During in vitro adventitious virus screening of a bulk harvest from a mammalian cell biopharmaceutical manufacturing process, the authors
obtained results that at first suggested a viral contaminant, but that subsequently were found to represent a contamination
with a nontuberculosis mycobacterium (Mycobacterium chelonae or M. abscessus).
Eukaryotic cell processes used in the manufacture of biologics are susceptible to contamination with adventitious agents.
These agents include viruses, bacteria, fungi, mycoplasmas, and the so-called infectious proteins, such as transmissible spongiform
encephalopathy agents. These entities may be introduced through contaminated raw materials (reagents and cell lines), during
cell culture scale-up and fermentation, or during downstream processing. The methods used to conduct safety testing of biologics
produced in cell cultures, and a survey of the types of contaminants that have been detected, have been described previously
(1). The authors describe contamination of a mammalian cell-based biologic manufacturing process with a nontuberculosis mycobacterium
(Mycobacterium chelonae or M. abscessus).
A bulk harvest from a mammalian cell bioreactor process was submitted to the authors for evaluation in a 28-day in vitro adventitious virus screening assay as part of an investigation of a bioreactor problem at a biologics manufacturing site.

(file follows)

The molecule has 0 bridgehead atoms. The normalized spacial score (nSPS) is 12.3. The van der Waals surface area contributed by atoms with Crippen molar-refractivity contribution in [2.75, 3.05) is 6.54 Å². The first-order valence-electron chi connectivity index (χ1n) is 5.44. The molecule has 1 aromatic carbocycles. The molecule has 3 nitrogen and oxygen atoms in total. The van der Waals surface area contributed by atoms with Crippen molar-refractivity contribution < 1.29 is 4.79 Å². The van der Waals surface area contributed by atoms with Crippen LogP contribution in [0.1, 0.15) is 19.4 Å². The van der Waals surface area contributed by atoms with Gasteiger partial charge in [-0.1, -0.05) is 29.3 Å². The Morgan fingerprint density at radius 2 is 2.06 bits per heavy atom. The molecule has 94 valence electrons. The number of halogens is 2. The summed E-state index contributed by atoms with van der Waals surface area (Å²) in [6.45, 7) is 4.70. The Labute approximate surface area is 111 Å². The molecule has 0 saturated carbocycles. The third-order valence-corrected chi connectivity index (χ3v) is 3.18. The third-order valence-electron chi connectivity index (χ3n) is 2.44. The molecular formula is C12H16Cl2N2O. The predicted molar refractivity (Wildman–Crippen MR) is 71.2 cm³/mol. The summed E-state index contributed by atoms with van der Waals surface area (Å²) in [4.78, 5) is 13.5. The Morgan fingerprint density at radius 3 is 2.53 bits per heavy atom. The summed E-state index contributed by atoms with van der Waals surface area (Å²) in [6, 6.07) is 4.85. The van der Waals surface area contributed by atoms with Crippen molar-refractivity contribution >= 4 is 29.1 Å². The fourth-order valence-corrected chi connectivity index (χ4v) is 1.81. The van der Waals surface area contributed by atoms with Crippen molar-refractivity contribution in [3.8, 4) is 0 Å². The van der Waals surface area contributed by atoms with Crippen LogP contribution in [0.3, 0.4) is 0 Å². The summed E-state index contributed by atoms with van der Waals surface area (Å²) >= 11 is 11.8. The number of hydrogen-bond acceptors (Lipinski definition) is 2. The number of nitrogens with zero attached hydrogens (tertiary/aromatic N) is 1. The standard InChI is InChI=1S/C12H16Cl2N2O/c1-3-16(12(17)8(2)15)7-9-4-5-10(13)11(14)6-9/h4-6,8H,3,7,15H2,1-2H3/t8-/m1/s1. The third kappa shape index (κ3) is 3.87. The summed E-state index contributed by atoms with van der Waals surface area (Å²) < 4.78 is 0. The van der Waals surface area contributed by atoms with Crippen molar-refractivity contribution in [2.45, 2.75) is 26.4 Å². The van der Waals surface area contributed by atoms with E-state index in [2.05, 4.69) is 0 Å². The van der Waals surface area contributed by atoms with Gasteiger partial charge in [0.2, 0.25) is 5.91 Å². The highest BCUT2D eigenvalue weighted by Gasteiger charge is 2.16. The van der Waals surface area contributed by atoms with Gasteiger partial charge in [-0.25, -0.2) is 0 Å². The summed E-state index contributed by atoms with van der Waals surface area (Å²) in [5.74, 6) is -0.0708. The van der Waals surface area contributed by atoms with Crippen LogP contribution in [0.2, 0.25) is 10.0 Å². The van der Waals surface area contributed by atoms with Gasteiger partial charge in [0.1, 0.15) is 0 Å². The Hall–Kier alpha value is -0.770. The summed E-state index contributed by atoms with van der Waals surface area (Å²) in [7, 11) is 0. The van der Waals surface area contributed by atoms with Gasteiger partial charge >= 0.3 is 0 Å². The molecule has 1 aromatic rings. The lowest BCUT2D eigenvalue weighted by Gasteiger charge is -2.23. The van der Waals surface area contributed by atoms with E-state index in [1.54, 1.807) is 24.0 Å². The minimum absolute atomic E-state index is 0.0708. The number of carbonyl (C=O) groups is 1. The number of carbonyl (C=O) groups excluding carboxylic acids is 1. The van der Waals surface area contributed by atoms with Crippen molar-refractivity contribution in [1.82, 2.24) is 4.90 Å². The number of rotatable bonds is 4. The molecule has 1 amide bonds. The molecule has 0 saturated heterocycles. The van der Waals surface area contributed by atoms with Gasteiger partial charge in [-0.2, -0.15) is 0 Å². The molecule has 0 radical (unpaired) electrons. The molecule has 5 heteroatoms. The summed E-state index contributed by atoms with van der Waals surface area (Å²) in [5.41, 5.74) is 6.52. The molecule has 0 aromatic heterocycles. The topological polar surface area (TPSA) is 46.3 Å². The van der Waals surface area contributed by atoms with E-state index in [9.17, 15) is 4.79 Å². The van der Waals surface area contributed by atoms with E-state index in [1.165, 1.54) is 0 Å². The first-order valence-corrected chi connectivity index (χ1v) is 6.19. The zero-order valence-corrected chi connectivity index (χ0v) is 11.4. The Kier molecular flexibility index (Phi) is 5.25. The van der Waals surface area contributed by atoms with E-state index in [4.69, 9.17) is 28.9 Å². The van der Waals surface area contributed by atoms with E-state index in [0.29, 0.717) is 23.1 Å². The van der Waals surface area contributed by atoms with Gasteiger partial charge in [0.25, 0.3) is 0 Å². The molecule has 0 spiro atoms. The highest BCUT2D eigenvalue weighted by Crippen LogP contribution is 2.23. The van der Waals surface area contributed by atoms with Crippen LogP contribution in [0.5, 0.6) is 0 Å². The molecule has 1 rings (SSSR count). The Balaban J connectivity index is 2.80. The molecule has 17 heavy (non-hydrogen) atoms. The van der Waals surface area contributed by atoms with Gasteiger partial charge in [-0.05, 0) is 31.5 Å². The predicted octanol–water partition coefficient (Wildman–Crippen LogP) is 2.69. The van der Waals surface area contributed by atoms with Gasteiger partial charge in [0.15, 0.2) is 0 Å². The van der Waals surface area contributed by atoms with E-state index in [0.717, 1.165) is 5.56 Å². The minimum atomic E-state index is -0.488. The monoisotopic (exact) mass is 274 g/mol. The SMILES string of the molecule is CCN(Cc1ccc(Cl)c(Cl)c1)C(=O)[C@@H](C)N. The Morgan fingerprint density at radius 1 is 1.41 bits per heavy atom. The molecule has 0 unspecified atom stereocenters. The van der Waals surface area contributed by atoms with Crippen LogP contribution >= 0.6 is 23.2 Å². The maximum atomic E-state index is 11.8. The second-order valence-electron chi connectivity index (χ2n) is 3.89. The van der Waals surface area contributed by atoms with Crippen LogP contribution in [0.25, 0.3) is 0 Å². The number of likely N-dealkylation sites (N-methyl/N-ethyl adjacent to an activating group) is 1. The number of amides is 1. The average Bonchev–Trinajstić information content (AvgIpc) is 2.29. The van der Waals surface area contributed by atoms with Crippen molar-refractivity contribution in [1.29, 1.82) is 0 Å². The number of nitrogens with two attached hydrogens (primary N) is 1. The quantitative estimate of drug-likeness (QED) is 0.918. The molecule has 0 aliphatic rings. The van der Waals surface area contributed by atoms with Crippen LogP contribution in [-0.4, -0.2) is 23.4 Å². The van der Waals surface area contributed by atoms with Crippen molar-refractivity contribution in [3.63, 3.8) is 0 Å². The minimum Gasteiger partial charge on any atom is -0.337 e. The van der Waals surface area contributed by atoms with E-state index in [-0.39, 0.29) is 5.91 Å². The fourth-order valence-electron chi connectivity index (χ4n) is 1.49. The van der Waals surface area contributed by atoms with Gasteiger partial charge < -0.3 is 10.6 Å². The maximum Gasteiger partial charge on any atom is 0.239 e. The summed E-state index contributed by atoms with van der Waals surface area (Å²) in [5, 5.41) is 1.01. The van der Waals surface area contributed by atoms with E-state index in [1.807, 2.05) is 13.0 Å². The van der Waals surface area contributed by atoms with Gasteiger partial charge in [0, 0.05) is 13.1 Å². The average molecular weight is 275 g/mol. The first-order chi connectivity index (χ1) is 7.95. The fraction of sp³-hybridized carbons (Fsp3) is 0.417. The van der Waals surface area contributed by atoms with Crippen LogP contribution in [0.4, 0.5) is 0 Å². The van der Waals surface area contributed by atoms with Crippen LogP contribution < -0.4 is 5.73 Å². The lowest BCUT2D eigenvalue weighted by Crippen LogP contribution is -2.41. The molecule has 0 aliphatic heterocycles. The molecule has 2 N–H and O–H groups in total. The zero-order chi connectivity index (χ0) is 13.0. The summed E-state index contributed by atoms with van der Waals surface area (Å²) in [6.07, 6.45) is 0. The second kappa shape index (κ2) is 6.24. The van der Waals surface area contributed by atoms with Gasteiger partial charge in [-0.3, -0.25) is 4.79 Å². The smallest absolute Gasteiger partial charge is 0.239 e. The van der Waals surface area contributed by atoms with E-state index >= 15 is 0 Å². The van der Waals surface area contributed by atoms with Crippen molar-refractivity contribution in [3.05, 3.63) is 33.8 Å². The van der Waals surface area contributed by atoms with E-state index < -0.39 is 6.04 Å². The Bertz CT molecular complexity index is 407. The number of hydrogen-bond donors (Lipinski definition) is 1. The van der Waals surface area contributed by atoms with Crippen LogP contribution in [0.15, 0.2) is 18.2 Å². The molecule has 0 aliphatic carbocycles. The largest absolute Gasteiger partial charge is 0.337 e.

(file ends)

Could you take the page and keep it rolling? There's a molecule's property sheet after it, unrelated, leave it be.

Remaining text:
The bioreactor run had been terminated early, because of an abnormally high value for one of the in-process monitoring parameters.
Microbial testing of the bioreactor contents, performed at the manufacturing site, had indicated an acceptable level of bioburden.
As part of the investigation of the failed bioreactor run, the authors assayed the sample from the terminated bioreactor for
potential viral contaminants according to the routine screening assay protocol. Eight days after inoculating the clarified
bulk harvest material onto human (MRC–5), African green monkey (Vero), and Chinese hamster ovary (CHO–K1) detector cells,
we observed floating clumps of an undetermined nature in the growth medium covering the monolayers. By 14 days post inoculation,
the MRC–5 culture was devoid of viable cells. The Vero and CHO–K1 monolayers were intact and fully confluent at this time,
though each displayed the floating clumps. Hemadsorption and hemagglutination testing of the various cultures, using chicken,
guinea pig, and rhesus monkey erythrocytes, was completed on day 14 with negative results. The authors performed a passage
of conditioned medium from each day-14 culture onto fresh cultures of detector cells. Eight days later, the MRC–5 monolayers
displayed reduced confluency and abnormal cell morphology, including vacuolization. The Vero and CHO–K1 monolayers remained
fully confluent at this time, although each displayed the floating clumps noted above. The hemadsorption and hemagglutination
results were again negative. The MRC–5 portion of the study was repeated in its entirety from the beginning, and similar results